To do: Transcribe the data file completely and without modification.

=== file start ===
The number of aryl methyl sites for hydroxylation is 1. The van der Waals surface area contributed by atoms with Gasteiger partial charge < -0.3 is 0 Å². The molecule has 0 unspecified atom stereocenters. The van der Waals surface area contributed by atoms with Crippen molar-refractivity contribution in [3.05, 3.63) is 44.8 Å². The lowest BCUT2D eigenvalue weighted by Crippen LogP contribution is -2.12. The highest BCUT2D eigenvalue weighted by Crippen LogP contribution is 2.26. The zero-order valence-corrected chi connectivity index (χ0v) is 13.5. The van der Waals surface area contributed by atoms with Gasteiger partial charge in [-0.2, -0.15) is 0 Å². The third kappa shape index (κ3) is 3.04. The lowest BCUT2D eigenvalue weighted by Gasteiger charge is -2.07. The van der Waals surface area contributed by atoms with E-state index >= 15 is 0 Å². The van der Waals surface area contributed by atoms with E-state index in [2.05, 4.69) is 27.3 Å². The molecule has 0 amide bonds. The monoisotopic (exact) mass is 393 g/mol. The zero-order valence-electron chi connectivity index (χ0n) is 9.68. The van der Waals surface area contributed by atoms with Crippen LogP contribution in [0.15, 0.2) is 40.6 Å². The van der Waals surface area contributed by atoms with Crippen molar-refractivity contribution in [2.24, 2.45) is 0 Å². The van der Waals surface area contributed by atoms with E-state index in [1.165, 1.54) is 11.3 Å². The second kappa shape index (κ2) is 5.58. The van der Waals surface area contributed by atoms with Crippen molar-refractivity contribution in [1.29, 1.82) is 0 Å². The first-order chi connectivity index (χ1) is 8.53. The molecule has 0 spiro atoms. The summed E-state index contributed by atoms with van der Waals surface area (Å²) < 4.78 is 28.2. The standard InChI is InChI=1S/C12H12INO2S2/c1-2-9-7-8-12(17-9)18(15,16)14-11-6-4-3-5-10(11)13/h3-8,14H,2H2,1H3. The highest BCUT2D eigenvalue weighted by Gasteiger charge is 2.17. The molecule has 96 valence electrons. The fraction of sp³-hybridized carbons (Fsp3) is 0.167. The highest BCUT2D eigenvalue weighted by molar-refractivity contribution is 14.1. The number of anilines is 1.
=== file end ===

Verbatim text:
The number of aryl methyl sites for hydroxylation is 1. The van der Waals surface area contributed by atoms with Gasteiger partial charge < -0.3 is 0 Å². The molecule has 0 unspecified atom stereocenters. The van der Waals surface area contributed by atoms with Crippen molar-refractivity contribution in [3.05, 3.63) is 44.8 Å². The lowest BCUT2D eigenvalue weighted by Crippen LogP contribution is -2.12. The highest BCUT2D eigenvalue weighted by Crippen LogP contribution is 2.26. The zero-order valence-corrected chi connectivity index (χ0v) is 13.5. The van der Waals surface area contributed by atoms with Gasteiger partial charge in [-0.2, -0.15) is 0 Å². The third kappa shape index (κ3) is 3.04. The lowest BCUT2D eigenvalue weighted by Gasteiger charge is -2.07. The van der Waals surface area contributed by atoms with E-state index >= 15 is 0 Å². The van der Waals surface area contributed by atoms with E-state index in [2.05, 4.69) is 27.3 Å². The molecule has 0 amide bonds. The monoisotopic (exact) mass is 393 g/mol. The zero-order valence-electron chi connectivity index (χ0n) is 9.68. The van der Waals surface area contributed by atoms with Crippen LogP contribution in [0.15, 0.2) is 40.6 Å². The van der Waals surface area contributed by atoms with Crippen molar-refractivity contribution in [2.24, 2.45) is 0 Å². The van der Waals surface area contributed by atoms with E-state index in [1.165, 1.54) is 11.3 Å². The second kappa shape index (κ2) is 5.58. The van der Waals surface area contributed by atoms with Crippen molar-refractivity contribution in [1.29, 1.82) is 0 Å². The first-order chi connectivity index (χ1) is 8.53. The molecule has 0 spiro atoms. The summed E-state index contributed by atoms with van der Waals surface area (Å²) < 4.78 is 28.2. The standard InChI is InChI=1S/C12H12INO2S2/c1-2-9-7-8-12(17-9)18(15,16)14-11-6-4-3-5-10(11)13/h3-8,14H,2H2,1H3. The highest BCUT2D eigenvalue weighted by Gasteiger charge is 2.17. The molecule has 96 valence electrons. The fraction of sp³-hybridized carbons (Fsp3) is 0.167. The highest BCUT2D eigenvalue weighted by molar-refractivity contribution is 14.1. The number of anilines is 1.